A Comprehensive Olive Oil Buying Guide.

You might already know that all olive oils are not created equal. Understanding the variances between a good and bad bottle can make the difference between a sub-par meal and an exceptional one. We layout the information you need to make a well-informed decision when you place your next order for ingredients.

For some of us in the past, we have simply purchased the cheapest olive oil for ease, economy, and sanity’s sake. That may not be the wisest move. Of the other ingredients you order, it’s imperative to know a few basic things. Know where your olive oil came from, how it was made, and what signs of quality to look for.

The Origin Loop-Hole

The farm-to-table movement swept the nation in the past decade. While it may seem to be just another trendy selling angle, the movement has been very helpful to both producers and buyers. It has effectively opened up the roads of communication between those selling and buying. While it may go without saying, one of the first things to look for when buying a quality olive oil is to find out its origin story.

Suspiciously cheap olive oils that say “Product of Italy” should be a red flag when looking for your next bottle. It’s likely that the olives used weren’t grown or pressed in Italy at all. While regulation forces manufacturers to state an oil source, that could simply be where the oil was bottled. This allows disingenuous manufacturers to use sub-par olives from anywhere in the world. Look on the back label for the true country of origin: IT for Italy, GR for Greece, etc.

The Marks of Quality

Picking a decent bottle of oil can be trickier than one might at first imagine. Many of us get sucked in by words like “cold-pressed” and “unfiltered” but those aren’t necessarily safeguards against accidentally buying a bottle that is poor quality or even rancid. Getting a good bottle really comes down to reading the label and deciphering some manufacturer’s jargon.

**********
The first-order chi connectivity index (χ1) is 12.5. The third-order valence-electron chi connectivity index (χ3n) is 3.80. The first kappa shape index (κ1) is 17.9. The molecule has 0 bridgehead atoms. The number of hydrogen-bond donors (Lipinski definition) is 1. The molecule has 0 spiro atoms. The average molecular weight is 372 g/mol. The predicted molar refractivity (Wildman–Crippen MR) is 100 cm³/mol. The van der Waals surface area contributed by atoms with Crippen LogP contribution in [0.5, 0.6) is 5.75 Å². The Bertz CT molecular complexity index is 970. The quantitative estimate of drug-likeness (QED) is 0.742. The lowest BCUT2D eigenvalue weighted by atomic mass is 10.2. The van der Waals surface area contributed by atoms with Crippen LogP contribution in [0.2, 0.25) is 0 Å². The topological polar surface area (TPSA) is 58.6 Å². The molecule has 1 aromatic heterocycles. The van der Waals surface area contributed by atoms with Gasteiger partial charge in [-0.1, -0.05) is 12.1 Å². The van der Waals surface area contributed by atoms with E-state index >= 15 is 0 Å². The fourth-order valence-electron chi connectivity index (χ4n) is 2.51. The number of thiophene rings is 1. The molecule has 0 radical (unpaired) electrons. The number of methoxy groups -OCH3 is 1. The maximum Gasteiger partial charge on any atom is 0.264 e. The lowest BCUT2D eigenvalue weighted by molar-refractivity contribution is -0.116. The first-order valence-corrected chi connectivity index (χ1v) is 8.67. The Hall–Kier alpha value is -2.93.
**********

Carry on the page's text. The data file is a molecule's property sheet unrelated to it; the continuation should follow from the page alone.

Extra-Virgin

The easiest and most efficient way to eliminate a host of bad olive oils is by simply looking for the words “extra-virgin.” This is a guarantee to consumers that the oil within is unrefined, free of chemicals and rancidity. This ensures that the oil has never been heat-treated throughout its production.

Steer Clear of the “Light”

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Olive oil is entirely comprised of fat. The “light” options you see don’t mean they are the healthy alternative to regular. Rather, they have been stripped of flavor and color by a heat treatment that leaves them little better than a cheap bottle of canola. Don’t fall for this marketing ploy. Accept olive oil for what it is, and enjoy what it has to offer.

Go for Green

Some believe that the darker the olive oil is the higher its quality, this is wrong. The color you really want to look for is the color of the bottle. Olive oil goes bad relatively quickly. One of the easiest ways to ruin good oil is exposure to light. That’s why any company that actually cares about the integrity of its product will place it in dark glass, plastic, or metal containers.

Armed with these facts, you can now confidently choose the right olive oil for your restaurant positive in the thought that you have chosen a good one.

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Hannah Abaffy

Hannah Abaffy

Pastry Chef & Recipe Development

Hannah Abaffy is a pastry chef and an active member of the culinary community. From working in kitchens to developing recipes, and creating menus for restaurants, she has been involved with food in one capacity or another for the past decade. After starting a food history blog, Hannah has been continuously writing and learning about the ever-changing realm of cuisine, its history, and its future. Since then her appetite to learn about and share all things that touch upon the world of food can only be described as voracious.

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